1. Marijuana is costing our court system. On average, over 750,000 individuals get apprehended for marijuana possession every year. The duties of law enforcement are too great to focus on marijuana offenders and it is far too expensive for our justice system to deal with each of these cases– as it wastes space, congests up the court systems and diverts time away from attorneys, judges, and corrections officials. Their energy would be better spent on cases involving violent crimes and terrorism. What’s more, taxing marijuana would give the money needed to fund important criminal justice and social programs.
  1. Marijuana can cure. Though for decades the restriction on marijuana has hampered substantial scientific study into the risks and health benefits of marijuana, there is considerable documentation that it can actually lessen many medical problems, such as:

Pain: 70-80 % of patients experienced pain relief when consuming medical marijuana.

Glaucoma: Marijuana decreases intraocular pressure, and lowers injury to the optic nerve.

Epileptic Seizures: Cannabinoids control seizures by binding to the brain cells in charge of regulating excitability and managing relaxation.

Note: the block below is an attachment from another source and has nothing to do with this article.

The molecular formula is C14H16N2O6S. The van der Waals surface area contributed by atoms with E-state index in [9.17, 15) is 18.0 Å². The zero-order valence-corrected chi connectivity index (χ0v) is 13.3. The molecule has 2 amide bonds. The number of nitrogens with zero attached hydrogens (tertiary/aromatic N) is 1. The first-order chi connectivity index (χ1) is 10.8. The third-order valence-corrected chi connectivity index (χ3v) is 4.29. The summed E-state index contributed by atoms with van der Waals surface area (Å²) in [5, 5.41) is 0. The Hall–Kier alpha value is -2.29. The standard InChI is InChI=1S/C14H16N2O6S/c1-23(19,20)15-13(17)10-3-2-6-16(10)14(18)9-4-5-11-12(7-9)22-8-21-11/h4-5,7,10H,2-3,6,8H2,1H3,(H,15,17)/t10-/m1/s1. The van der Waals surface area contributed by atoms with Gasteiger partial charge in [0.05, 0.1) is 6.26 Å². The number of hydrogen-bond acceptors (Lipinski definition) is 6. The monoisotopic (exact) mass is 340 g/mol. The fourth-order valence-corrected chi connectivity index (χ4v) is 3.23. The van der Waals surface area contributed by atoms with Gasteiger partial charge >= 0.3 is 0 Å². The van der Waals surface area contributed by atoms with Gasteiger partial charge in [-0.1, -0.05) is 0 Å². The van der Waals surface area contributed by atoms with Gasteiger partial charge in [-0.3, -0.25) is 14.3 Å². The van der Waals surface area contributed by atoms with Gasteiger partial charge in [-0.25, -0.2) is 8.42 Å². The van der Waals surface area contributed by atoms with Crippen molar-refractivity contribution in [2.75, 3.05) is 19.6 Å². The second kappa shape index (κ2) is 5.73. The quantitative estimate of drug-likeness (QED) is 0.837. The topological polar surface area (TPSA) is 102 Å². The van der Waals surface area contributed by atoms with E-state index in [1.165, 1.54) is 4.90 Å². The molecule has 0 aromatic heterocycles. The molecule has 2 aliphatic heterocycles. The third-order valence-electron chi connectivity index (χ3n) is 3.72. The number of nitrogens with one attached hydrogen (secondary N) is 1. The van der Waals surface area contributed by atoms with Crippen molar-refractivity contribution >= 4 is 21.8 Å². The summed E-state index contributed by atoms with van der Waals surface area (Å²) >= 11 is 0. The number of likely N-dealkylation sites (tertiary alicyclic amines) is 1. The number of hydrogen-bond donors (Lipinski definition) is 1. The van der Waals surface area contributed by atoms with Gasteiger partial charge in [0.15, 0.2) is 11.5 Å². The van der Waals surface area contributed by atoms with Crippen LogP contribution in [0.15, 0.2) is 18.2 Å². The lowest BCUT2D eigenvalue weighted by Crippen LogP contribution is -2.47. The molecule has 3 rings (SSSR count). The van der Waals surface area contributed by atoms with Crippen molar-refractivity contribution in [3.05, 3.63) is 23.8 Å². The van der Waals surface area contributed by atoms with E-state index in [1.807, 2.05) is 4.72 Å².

Cancer: In some studies, cannabidiol has been revealed to stop cancer by turning off a gene called Id-1.

Alzheimer’s Disease: Studies have found that THC, the active chemical in marijuana, slows down the growth of amyloid plaques by blocking the enzyme in the brain that generates them. These plaques are what eliminate brain cells and cause Alzheimer’s.

Inflammatory Bowel Disease: University of Nottingham analysts found that chemicals in marijuana, such as THC and cannabidiol, interact with cells in the body that play an essential part in gut function and immune responses.

Anxiety: Studies indicate that several of the drug’s benefits may actually enhance the smoker’s mood and act as a sedative in low doses.

Improving Lung Health and Wellness: In a scientific study, tobacco smokers lost lung function over time, but pot smokers actually revealed an increase in lung capacity.

  1. Legalization is inescapable. At this time, four states and Washington D.C. tolerate recreational marijuana use, while 19 states allow it for medical purposes, and 14 have decriminalized it. Alaska, Oregon, Washington are already in the process of presenting a model whereby marijuana can be legally sold, taxed and regulated.

In the 19 states where medical marijuana is legal, regulation varies so extensively concerning the requirements for getting a medical marijuana card that it actually assumes a quasi-legal status. Like with medical marijuana, states that decriminalized marijuana vary a great deal in their laws. In the 14 states that have decriminalized marijuana, the penalties have softened greatly that the courts are often reducing or eliminating prison time and going for fines instead.

Assistance for an adjustment in marijuana laws towards legalization has significantly improved, with recent polls showing that over 58 % of the country.